A project by Kent Monkman
Kent Monkman’s Shame and Prejudice: A Story of Resilience was created as a response to Canada 150 sesquicentennial celebrations. Kent Monkman’s gender bending, time travelling alter-ego, Miss Chief Eagle Testickle is the guide on a journey through Canada’s history that starts in the present and takes us back to the years around Confederation. Miss Chief leads us through the harsh urban environment of Winnipeg’s north end and contemporary life on the reserve, and all the way back to the extermination of the bison, addressing some of the darkest chapters of Canada’s past and narrating a story of Canada through the lens of First Nations’ resilience.
As both artist and curator of the exhibition, Monkman places his own paintings, drawings and sculptural works in dialogue with historical artifacts and artworks borrowed from museum and private collections from across the country.
Due to spatial restrictions the exhibition has not been presented in its entirety.
Kent Monkman is a renowned Canadian artist and curator of Cree ancestry who works across media, including painting, film/video, performance and installation. He has had solo exhibitions at numerous Canadian museums including the Montreal Museum of Fine Art, the Museum of Contemporary Canadian Art in Toronto, the Winnipeg Art Gallery, and the Art Gallery of Hamilton. He has participated in various international group exhibitions including: The American West, at Compton Verney, in Warwickshire, England, Remember Humanity at Witte de With, Rotterdam, the 2010 Sydney Biennale, My Winnipeg at Maison Rouge, Paris, and Oh Canada!, MASS MOCA. Monkman has created site specific performances at the McMichael Canadian Art Collection, The Royal Ontario Museum, and at Compton Verney, he has also made Super 8 versions of these performances which he calls “Colonial Art Space Interventions.” His award-winning short film and video works have been screened at various national and international festivals, including the 2007 and 2008 Berlinale, and the 2007 and 2015 Toronto International Film Festival. Many of his media works are made with his long-time collaborator, Gisèle Gordon. His work is represented in numerous public and private collections including the National Gallery of Canada, the Denver Art Museum, Montreal Museum of Fine Arts, Museum London, the Glenbow Museum, the Museum of Contemporary Canadian Art, the Mackenzie Art Gallery, the Art Gallery of Ontario, the Smithsonian’s National Museum of the American Indian and the Vancouver Art Gallery. He is represented by Pierre-François Ouellette art contemporain in Montreal and Toronto, Trepanier Baer Gallery in Calgary and Peters Projects in Santa Fe.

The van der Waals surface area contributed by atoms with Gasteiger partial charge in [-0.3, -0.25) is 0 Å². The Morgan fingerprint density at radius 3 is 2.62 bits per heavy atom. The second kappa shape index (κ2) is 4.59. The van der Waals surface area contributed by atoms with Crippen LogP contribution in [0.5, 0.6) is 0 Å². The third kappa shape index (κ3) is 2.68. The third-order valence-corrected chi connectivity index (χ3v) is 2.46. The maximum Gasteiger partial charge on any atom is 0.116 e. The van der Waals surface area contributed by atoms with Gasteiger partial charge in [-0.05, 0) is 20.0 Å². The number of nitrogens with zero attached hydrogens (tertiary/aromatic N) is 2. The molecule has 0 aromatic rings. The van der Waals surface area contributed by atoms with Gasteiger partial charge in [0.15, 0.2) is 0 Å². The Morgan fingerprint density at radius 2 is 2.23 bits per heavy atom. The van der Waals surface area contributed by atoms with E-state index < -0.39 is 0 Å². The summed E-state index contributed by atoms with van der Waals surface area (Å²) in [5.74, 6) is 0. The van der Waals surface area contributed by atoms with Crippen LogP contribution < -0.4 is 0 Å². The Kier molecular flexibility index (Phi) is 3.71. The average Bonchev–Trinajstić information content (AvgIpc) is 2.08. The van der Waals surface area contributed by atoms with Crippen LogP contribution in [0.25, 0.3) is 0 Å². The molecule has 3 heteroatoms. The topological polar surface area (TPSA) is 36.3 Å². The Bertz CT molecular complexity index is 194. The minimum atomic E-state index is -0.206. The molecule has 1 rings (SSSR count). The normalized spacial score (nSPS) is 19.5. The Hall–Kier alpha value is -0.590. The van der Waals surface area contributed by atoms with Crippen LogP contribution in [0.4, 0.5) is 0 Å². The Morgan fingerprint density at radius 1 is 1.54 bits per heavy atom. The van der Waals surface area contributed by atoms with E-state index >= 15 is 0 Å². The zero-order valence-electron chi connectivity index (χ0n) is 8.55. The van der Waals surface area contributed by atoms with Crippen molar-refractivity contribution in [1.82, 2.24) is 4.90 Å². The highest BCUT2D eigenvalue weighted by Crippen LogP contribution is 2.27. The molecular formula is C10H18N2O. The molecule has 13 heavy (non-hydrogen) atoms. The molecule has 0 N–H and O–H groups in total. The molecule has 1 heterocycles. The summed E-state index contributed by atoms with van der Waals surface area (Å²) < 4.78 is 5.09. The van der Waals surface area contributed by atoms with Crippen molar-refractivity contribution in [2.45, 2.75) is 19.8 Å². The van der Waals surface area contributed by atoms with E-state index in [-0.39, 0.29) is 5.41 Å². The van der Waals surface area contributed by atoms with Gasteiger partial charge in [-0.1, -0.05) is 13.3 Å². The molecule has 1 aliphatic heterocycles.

Download the brochure: Shame and Prejudice: A Story of Resilience,
Excerpts from the Memoirs of Miss Chief Eagle Testickle
Curatorial Tour with Kent Monkman
Saturday 20 January, 2 pm
Artist/Curator Talk: Kent Monkman
Saturday 20 January, 6:30 pm
Thursday 25 January, 12:15–1 pm
Storying Resilience with the Aboriginal Youth Leadership Program
Thursdays, 25 January, 8 February, 8 March and 12 April 2018, 3–6 pm
Two-Spirit Archives and Imaginaries
Sunday 4 February, 11 am
Kent Monkman, The Scream, 2017, acrylic on canvas. Collection of the Denver Art Museum, Native Arts acquisition fund.
Poundmaker’s Moccasins, 1875-1890, glass beads, painted rawhide from parfleche container, smoked brain-tanned buffalo hide. Collected by Walter Gouin from Chief Poundmaker, c.1875-1880. Canadian Museum of History.
Kent Monkman, The Subjugation of Truth, 2016, acrylic on canvas. Collection of Donald R. and Beth Sobey
Kent Monkman, The Daddies, 2016, acrylic on canvas. Private Collection
Kent Monkman, Death of a Virgin (After Caravaggio), 2016, acrylic on canvas. Collection of Donald R. Sobey